It stands as one of the most famous economic programs in U.S. history, and it helped created modern middle-class consumer culture — the same culture that many observers now worry is on its way out. Enacted in 1944, the Servicemen’s Readjustment Act — you likely know it as the G.I. Bill — provided returning veterans of World War II not only education grants and low-cost mortgages, but low-interest business loans for any would-be entrepreneurs.
Passed in part to avoid political controversies and violence that stemmed from the bonuses earmarked for Word War 1 vets (this year’s Veterans Day, in fact, marks 100 years since the “War to End All Wars” ended), the G.I. Bill still entices young people to join the military, and still benefits veterans after they leave service.
But a new report from the Federal Reserve Bank of New York and the U.S. Small Business Administration has found that businesses owned by veterans have a harder time getting financing. That would seem to reverse a longstanding trend of more veterans being self-employed than other part of the population.
SMB Financing Woes
The report, entitled “Financing Their Future: Veteran Entrepreneurs and Capital Access,” comes amid other news about the challenges that owners of smaller business have with financing — and payment and financial services firms, along with some banks, stepping up to that business opportunity.
The report about veterans found that in 2017, they were less likely than in previous years to win access to the funding they sought on favorable terms, including lower rates. Factors behind that trend include the relatively smaller sizes of veteran-owned businesses compared to others. As well, according to the report, veteran-owned businesses tend to underperform other businesses — for example, when it comes to businesses with one to four employees, the report said, those owned by veterans tend to have average annual sales that are 16 percent lower than firms owned by nonveterans.
Veterans, too, tend to ask for smaller loans than do other business owners, another reason for the relative lack of financing approval, the report said. “Given that a greater share of veteran-owned businesses sought $100K or less, one possible explanation for the lower approval rates, particularly at larger banks, could be a mismatch in the lender from which financing was sought and the lender most likely to approve smaller loan amounts,” the report said.
Veterans as Entrepreneurs
Younger veterans are less often working as entrepreneurs than their older predecessors. “In 1998, 16 percent of veterans in the labor force were ‘self-employed,’ compared with 12 percent of nonveterans,” the report said. “In 2018, that same rate had declined to 11 percent for both veterans and nonveterans (a 33 percent drop for veterans compared to a 9 percent drop for nonveterans).”
One reason behind that decline could be considered positive for veterans, and for the national economic culture. The unemployment rate for young veterans has declined over the last decade, the report said, “possibly aided by major corporate initiatives to hire more veterans,” which, in turn, “could be playing a role in the declining rates of veteran entrepreneurship, as more veterans seek to work for companies.”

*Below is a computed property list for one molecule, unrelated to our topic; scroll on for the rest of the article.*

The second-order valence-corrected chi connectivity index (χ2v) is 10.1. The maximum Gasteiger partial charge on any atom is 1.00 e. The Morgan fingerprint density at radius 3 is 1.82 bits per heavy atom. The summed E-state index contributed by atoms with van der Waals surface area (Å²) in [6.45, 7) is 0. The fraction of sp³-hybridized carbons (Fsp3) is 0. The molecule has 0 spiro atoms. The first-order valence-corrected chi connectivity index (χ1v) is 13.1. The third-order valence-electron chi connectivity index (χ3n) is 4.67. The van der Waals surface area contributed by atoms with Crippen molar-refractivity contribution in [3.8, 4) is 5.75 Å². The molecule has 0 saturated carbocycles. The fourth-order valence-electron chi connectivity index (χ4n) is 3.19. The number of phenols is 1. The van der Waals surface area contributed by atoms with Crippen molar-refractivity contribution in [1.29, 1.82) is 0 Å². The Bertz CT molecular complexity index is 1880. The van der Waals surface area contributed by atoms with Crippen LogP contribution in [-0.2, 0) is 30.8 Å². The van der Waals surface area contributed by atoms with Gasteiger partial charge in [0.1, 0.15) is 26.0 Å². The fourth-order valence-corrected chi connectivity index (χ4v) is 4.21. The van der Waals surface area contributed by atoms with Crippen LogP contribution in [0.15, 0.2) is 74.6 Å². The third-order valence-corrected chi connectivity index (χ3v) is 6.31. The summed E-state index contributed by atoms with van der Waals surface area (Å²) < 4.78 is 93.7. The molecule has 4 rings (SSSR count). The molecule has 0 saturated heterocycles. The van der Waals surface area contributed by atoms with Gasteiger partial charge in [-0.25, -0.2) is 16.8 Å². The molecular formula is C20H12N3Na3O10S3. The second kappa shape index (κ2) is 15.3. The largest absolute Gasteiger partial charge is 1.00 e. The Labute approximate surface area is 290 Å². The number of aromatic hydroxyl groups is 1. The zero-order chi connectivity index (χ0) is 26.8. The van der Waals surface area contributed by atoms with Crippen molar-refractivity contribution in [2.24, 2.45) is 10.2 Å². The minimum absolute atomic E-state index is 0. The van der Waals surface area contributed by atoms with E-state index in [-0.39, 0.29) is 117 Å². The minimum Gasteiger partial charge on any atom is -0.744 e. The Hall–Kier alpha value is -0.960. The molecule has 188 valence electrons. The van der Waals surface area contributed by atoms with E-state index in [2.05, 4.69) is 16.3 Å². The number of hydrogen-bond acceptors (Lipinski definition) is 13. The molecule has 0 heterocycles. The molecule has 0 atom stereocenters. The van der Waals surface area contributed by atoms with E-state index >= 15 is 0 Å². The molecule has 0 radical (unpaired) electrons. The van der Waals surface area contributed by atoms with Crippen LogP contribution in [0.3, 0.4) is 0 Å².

Even so, the report said that up to 25 percent of people leaving military service desire to start their own businesses, with reasons that include the relative independence of such work, and “dissatisfaction with the civilian workforce due to disorganization and limited opportunities to showcase skills.”
But while veterans can often band together and help build businesses together, or help grow an industry — look at what Israeli military and intelligence veterans have done in private industry with payments, data security and associated areas — being away from civilian life for an extended time has its drawbacks when it comes to entrepreneurship.
As the report noted, “75 percent of the veteran entrepreneur respondents reported encountering challenges as they were starting and growing their business. One of the most common reasons cited was social capital. Social capital in the form of networks and mentorships can be vital for entrepreneurial success, whether that means gaining investors, recruiting experts, or building your team.”
In fact, 50 percent of veterans move to locations other than their hometowns after finishing military service, the report said.
Veterans or not, small business owners face ongoing challenges with financing. As recently reported by PYMNTS, 61 percent of small business owners said they use commercial credit cards for B2B payments. That’s down from 71 percent in 2017, but the general trend is that millennial small-business owners are less likely than their older peers to use a business credit card, and more likely to use their personal card for business spend.
A recent study also found that a third of U.S. small businesses plan to raise financing in the next six months. The report about veterans found that even though they often submit more applications for financing than do other business owners, 60 percent of veterans who own small business have financial shortfalls. That compares to 52 percent of business owned by nonveterans.
What happens to veterans, historically, can have a significant impact on events and on the development of societies. One can argue that the path to World War II was largely paved by the anger and resentments and limited prospects of German veterans of World War I (and Hitler was one of them, as were many early Nazis). This new veteran report about financing and entrepreneurship suggests nothing so dire, of course, but in reading between the lines and looking past the numbers, one is reminded of how what happens to people after they have fought in war or otherwise served can have wide economic and cultural impact.